Some lovely gift ideas from the Nixon Library

ON POLITICS

December 13, 1993|By JACK GERMOND & JULES WITCOVER

WASHINGTON -- Great news, fellow Americans! Arriving in the mail around the country, just in time for Christmas, is -- the Richard Nixon Presidential Library and Birthplace Gift Catalog!

As Dave Barry would say, we are not making this up. The privately financed Nixon Library on the hallowed ground of the great man's Yorba Linda, Calif., birthplace is sending out a handsome, multicolored folder illustrating "Great Selections from the Museum Gift Shop" that you can have "shipped UPS within 24 hours!" by writing, phoning or faxing your order pronto.

Our favorite, for forward-looking (and perhaps forgetful) voters, is a photo of the president retired by Watergate in 1974, showing him smiling, flashing a thumbs-up and bearing the caption: "Nixon in '96. Tan, Rested and Ready!"

For those of you, however, who would prefer to look backward, you may fancy part or all of the Elvis Collection, advertised thus in the catalog: "Elvis Has Been Spotted -- He's at Nixonland!" The featured item is a 22-by-28-inch poster entitled "The President and the King," showing the famous pose of Nixon shaking the hand of a caped, necklaced Elvis in the Oval Office, which you can have for $18.

Other gems in this collection are a bundle of 10 note cards with the same photo for $15, a "postcard with Elvis stamp and First Day of Issue U.S. Postal pictorial cancellation" for $5, and a smaller, 8-by-10-inch photo "beautifully framed with mat" for $35. Finally, a men's or lady's quartz crystal watch with "The President and the King" on the face, in color or black and white, for $45.

But you say you're not into rock 'n' roll? You're more the sports fan? You can get the "official program and roster from the 1992 Nixon/Eisenhower All-Time Baseball Greats luncheon," personally autographed by Nixon, for a mere $200. Or how about a genuine "major league baseball with wood stand and inscribed plaque" bearing the signature of that famous curve-baller, Dick Nixon?

And then there are the baseball caps -- "Presidential and fun! One size fits all," bearing either the presidential seal or library and birthplace insignia, in various striking colors, from $9.50 to $16. Or a neatly packaged "sleeve of three" golf balls "with the Eagle crest and RN's signature" for $10. Sorry, no bowling balls listed, but perhaps you can special order.

For the kiddies, there are "Games, Puzzles and Toys for All Ages" including the "Hail to the Chief Board Game" ($29.95), "The American Presidents Puzzle" (125 pieces, $4.95), "USA Trivia" ($30) and even a red, white and blue frisbee bearing the library insignia ($2.50).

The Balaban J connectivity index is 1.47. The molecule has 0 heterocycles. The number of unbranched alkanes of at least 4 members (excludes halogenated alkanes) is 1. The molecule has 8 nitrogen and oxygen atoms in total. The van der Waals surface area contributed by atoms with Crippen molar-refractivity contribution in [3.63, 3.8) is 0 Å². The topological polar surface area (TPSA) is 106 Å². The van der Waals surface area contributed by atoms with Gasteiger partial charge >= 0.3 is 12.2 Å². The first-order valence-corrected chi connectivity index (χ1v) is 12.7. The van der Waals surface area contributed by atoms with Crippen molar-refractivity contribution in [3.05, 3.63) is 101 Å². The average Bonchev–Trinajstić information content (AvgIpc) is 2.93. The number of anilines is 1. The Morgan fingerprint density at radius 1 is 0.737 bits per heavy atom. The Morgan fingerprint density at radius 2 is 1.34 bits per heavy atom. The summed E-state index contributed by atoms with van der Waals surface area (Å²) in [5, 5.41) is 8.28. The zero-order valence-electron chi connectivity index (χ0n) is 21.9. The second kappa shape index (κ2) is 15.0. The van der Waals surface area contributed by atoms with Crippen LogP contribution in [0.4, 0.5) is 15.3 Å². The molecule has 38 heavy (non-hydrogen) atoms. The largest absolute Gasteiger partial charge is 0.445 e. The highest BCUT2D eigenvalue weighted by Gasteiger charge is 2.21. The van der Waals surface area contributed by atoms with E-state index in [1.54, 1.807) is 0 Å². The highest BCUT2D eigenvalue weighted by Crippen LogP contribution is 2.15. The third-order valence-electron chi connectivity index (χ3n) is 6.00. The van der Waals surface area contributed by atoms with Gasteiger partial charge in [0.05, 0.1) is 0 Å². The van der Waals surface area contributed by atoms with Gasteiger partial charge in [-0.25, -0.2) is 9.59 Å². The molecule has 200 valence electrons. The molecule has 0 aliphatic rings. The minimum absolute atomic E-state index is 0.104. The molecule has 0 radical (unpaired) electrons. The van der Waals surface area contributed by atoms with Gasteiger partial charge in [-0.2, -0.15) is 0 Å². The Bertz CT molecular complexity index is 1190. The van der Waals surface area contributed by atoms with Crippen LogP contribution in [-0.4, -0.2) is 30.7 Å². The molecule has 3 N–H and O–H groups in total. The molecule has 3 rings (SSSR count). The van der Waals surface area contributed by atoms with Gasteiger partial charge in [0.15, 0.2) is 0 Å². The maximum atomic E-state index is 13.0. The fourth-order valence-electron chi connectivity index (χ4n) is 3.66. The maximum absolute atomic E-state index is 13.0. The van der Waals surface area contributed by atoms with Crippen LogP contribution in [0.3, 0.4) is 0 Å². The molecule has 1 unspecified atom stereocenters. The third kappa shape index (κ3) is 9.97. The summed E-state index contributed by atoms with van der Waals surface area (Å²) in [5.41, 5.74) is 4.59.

For the serious card player, there's your basic all-purpose playing cards with "portraits of all Presidents and selected events in American history" (single decks, $6; bridge set, $12.50), or "Presidential Rummy" cards featuring "40 Presidents that chronicle the nation's first 200 years" ($6.50).

For the well-dressed Nixonian, you can buy a gold tie tac ($15.95), tie bar ($19.50) or cuff links bearing the presidential seal, just like the ones RN used to hand out like popcorn when you visited him at the Oval Office ($18.50). But the casual Nixonophile may choose instead the "New! Pop-art RN" T shirt in blue and teal ($14.95) or, once again (Buy the whole set!), "The President and the King" colorized photo T shirt (same low price).

The serious-minded will want to own one of Nixon's post-resignation-in-disgrace books of foreign-policy and political analysis (autographed, $200) or cassettes ($15.95), or a wide assortment including "The White House Family Cookbook" and the autobiography of Pat Nixon by daughter Julie Nixon Eisenhower (autographed, $25). Also, for the serious listener, there is a video of the 1960 Kennedy-Nixon debates ($24.95) for masochistic Nixonites and "Richard Nixon Reflects," interviewed by one Morton Kondracke on world affairs, the presidency, and life since the White House (Listen all the way to the end to hear whether he ever mentions Watergate!).

The assumption in all this is that the proceeds go to the Nixon Library. But nowhere in the mailer does it say so. Could it have been edited out, as in "expletive deleted"? No matter. At this Christmas season, it's the spirit that counts.

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